Home International Ukrainian refugees near 1.5 million, as WHO says health centres attacked

Ukrainian refugees near 1.5 million, as WHO says health centres attacked


The number of refugees fleeing Ukraine was expected to reach 1.5 million on Sunday as Kyiv pressed the West to toughen sanctions and deliver more weapons to repel Russia’s attack now in its 11th day.

An elderly woman is helped while crossing a destroyed bridge as she tries to leave the city of Irpin, in the Kyiv region, Ukraine. Picture: Jedrzej Nowicki/Agencja Wyborcza.pl via Reuters

By Pavel Polityuk and Aleksandar Vasovic

LVIV/KYIV, Ukraine – The number of refugees fleeing Ukraine was expected to reach 1.5 million on Sunday as Kyiv pressed the West to toughen sanctions and deliver more weapons to repel Russia’s attack now in its 11th day.

Ukrainian police said there was relentless Russian shelling and air raids in the north-east Kharkiv region, reporting many casualties, while the UN World Health Organization said there had been several attacks on Ukrainian health-care facilities.

Moscow and Kyiv have traded blame over Saturday’s failed ceasefire to allow civilians to flee Mariupol and Volnovakha, two southern cities besieged by Russian forces. Ukraine said more talks were set for Monday, but Russia was less definitive.

People who have been able escape Ukraine spilled into neighbouring Poland, Romania, Slovakia and elsewhere, Ukrainian President Volodymyr Zelenskiy called on those in areas occupied by Russian troops to fight.

“We must go outside and drive this evil out of our cities,” he said in an address on Saturday night.

British military intelligence said on Sunday that Russian forces were targeting populated areas in Ukraine, comparing the tactics to those Russia used in Chechnya in 1999 and Syria in 2016. But it said Ukrainian resistance was slowing the advance.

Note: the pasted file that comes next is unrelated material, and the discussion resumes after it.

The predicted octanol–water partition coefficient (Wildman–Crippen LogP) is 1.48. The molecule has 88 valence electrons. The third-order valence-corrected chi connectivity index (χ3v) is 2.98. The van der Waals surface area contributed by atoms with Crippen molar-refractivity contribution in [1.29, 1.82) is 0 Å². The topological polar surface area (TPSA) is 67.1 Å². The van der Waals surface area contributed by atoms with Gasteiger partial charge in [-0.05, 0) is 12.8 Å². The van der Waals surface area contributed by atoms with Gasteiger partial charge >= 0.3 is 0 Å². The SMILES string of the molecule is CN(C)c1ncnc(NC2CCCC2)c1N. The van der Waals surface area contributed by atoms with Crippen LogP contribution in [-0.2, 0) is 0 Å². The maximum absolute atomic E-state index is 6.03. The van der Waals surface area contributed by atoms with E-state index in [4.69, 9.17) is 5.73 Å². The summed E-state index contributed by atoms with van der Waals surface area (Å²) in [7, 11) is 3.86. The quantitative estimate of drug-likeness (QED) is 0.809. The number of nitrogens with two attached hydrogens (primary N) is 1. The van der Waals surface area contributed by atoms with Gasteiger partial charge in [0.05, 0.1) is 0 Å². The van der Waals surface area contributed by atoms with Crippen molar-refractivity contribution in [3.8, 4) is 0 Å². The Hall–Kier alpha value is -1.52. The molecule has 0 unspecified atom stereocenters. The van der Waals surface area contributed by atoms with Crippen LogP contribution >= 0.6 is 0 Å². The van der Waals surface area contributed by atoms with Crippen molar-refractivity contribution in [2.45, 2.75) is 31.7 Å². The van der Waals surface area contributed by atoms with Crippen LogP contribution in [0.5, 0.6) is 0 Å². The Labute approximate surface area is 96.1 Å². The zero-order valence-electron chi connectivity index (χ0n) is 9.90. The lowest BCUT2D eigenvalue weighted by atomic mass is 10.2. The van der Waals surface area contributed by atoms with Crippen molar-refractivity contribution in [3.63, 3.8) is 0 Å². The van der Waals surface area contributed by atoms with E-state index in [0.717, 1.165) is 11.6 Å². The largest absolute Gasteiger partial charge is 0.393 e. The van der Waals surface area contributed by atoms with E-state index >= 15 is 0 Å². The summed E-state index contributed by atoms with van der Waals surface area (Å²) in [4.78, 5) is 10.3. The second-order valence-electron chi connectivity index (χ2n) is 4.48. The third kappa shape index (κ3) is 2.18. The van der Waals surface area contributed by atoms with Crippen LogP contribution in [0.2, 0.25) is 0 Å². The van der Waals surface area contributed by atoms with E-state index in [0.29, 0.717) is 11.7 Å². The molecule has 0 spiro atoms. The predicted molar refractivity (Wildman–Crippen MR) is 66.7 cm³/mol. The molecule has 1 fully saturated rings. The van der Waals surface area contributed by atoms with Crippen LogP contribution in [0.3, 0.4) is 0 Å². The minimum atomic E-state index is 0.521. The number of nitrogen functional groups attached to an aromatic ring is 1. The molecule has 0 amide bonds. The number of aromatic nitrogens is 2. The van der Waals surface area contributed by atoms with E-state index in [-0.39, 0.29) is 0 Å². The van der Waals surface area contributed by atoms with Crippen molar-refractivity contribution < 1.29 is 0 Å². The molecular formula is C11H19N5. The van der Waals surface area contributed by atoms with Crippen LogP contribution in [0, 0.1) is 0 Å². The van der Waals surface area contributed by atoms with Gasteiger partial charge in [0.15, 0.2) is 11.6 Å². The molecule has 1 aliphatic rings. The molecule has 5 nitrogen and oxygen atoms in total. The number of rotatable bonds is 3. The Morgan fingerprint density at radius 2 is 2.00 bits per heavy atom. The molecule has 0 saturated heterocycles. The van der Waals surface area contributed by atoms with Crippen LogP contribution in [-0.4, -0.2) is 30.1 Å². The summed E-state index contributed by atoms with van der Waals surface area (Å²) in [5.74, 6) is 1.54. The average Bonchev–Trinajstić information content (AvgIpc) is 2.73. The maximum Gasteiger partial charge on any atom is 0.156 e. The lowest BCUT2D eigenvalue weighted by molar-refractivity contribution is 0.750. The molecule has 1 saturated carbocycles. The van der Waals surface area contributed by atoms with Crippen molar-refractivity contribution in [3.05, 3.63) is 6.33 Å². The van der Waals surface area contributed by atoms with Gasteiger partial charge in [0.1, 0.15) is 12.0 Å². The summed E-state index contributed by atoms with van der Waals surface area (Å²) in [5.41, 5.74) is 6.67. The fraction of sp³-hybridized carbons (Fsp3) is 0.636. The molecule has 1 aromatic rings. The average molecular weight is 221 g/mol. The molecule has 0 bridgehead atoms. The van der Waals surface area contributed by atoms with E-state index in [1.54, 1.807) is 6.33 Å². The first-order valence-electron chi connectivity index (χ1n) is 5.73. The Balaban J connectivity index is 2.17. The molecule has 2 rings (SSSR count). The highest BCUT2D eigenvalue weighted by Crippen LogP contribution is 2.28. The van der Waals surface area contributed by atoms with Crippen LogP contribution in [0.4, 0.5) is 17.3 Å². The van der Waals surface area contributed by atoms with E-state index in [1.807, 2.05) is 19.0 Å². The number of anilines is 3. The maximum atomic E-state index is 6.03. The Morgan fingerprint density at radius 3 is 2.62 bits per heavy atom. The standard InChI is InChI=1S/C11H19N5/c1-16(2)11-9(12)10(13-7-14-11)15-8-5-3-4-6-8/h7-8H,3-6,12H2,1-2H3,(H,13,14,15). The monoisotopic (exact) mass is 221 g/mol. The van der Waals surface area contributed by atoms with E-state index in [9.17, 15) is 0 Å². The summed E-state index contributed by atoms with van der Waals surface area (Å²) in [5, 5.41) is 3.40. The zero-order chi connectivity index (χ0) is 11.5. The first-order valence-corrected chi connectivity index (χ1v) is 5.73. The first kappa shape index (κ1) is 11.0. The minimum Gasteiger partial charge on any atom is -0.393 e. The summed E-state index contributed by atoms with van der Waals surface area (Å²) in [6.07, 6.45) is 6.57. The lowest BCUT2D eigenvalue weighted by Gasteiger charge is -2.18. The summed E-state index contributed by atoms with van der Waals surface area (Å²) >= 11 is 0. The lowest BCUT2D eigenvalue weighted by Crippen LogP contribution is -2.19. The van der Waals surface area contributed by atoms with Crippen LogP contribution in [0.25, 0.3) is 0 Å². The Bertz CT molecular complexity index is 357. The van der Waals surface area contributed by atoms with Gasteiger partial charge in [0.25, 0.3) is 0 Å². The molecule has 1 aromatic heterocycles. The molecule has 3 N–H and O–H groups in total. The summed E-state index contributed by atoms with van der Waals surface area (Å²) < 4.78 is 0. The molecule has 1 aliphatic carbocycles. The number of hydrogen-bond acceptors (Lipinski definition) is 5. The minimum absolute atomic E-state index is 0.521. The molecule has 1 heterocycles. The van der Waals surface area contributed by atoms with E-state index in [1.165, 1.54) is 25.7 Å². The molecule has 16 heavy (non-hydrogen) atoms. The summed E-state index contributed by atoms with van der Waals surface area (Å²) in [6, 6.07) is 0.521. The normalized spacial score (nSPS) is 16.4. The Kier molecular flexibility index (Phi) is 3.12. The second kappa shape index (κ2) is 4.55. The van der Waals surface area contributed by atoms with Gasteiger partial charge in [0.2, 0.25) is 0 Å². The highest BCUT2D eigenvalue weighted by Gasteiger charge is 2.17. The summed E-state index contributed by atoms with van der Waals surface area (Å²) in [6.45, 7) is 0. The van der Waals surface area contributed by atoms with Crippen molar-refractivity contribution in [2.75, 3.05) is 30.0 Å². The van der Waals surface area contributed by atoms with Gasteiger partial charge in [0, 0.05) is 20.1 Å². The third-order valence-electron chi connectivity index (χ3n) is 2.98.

“The scale and strength of Ukrainian resistance continue to surprise Russia,” British military intelligence said.

Russia has repeatedly denied targeting civilian areas.

“Attacks on health-care facilities or workers breach medical neutrality and are violations of international humanitarian law,” WHO chief Tedros Adhanom Ghebreyesus wrote on Twitter, saying WHO had confirmed attacks on “several” health-care centres, causing multiple deaths and injuries.

He made no mention of Russia in his tweet.

Russian President Vladimir Putin, who launched what he calls a “special military operation” on February 24, reiterated that he wanted a neutral Ukraine that had been “demilitarised” and “de-Nazified.” He likened Western sanctions “to a declaration of war,” adding: “Thank God it has not come to that.”

Ukraine and Western countries have decried Putin’s reasons as a baseless pretext for the invasion and have imposed sweeping sanctions aimed at isolating Moscow and crippling its economy.


Ukraine’s Foreign Minister Dmytro Kuleba, after meeting US Secretary of State Antony Blinken at the Ukraine-Poland border, said he expected new sanctions and weapons for Ukraine in coming days.

The United States has promised to send more weapons and has said it could escalate sanctions. President Joe Biden has sought $10 billion in emergency funding to respond to the crisis.

Washington is working with Poland as Warsaw considers whether to provide fighter jets to Ukraine, the White House said.